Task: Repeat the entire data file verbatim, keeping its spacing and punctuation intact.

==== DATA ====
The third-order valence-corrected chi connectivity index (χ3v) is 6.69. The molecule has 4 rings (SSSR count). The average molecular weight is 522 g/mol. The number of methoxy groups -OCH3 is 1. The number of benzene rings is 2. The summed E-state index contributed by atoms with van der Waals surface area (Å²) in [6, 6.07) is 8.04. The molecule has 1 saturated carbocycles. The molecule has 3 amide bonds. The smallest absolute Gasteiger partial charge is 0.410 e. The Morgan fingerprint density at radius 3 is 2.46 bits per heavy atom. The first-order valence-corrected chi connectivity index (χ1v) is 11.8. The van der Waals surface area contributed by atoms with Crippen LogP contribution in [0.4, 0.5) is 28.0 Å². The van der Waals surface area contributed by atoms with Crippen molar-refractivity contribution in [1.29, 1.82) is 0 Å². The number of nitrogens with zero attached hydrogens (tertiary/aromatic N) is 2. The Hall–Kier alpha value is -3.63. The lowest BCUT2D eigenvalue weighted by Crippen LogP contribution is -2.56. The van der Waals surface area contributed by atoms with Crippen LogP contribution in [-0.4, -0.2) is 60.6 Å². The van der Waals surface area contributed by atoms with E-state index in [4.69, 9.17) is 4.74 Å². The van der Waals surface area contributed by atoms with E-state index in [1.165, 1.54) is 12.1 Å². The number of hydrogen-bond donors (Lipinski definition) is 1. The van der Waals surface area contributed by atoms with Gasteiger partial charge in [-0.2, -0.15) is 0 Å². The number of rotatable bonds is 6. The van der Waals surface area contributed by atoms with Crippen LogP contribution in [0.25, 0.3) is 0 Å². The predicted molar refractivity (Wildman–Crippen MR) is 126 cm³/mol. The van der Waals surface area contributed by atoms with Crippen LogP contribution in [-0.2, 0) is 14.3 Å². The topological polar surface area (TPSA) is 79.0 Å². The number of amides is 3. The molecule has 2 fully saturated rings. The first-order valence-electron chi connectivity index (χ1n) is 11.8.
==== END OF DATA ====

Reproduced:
The third-order valence-corrected chi connectivity index (χ3v) is 6.69. The molecule has 4 rings (SSSR count). The average molecular weight is 522 g/mol. The number of methoxy groups -OCH3 is 1. The number of benzene rings is 2. The summed E-state index contributed by atoms with van der Waals surface area (Å²) in [6, 6.07) is 8.04. The molecule has 1 saturated carbocycles. The molecule has 3 amide bonds. The smallest absolute Gasteiger partial charge is 0.410 e. The Morgan fingerprint density at radius 3 is 2.46 bits per heavy atom. The first-order valence-corrected chi connectivity index (χ1v) is 11.8. The van der Waals surface area contributed by atoms with Crippen LogP contribution in [0.4, 0.5) is 28.0 Å². The van der Waals surface area contributed by atoms with Crippen molar-refractivity contribution in [1.29, 1.82) is 0 Å². The number of nitrogens with zero attached hydrogens (tertiary/aromatic N) is 2. The Hall–Kier alpha value is -3.63. The lowest BCUT2D eigenvalue weighted by Crippen LogP contribution is -2.56. The van der Waals surface area contributed by atoms with Crippen LogP contribution in [-0.4, -0.2) is 60.6 Å². The van der Waals surface area contributed by atoms with E-state index in [4.69, 9.17) is 4.74 Å². The van der Waals surface area contributed by atoms with E-state index in [1.165, 1.54) is 12.1 Å². The number of hydrogen-bond donors (Lipinski definition) is 1. The van der Waals surface area contributed by atoms with Gasteiger partial charge in [-0.2, -0.15) is 0 Å². The number of rotatable bonds is 6. The van der Waals surface area contributed by atoms with Crippen LogP contribution in [0.25, 0.3) is 0 Å². The predicted molar refractivity (Wildman–Crippen MR) is 126 cm³/mol. The van der Waals surface area contributed by atoms with Crippen LogP contribution in [-0.2, 0) is 14.3 Å². The topological polar surface area (TPSA) is 79.0 Å². The number of amides is 3. The molecule has 2 fully saturated rings. The first-order valence-electron chi connectivity index (χ1n) is 11.8.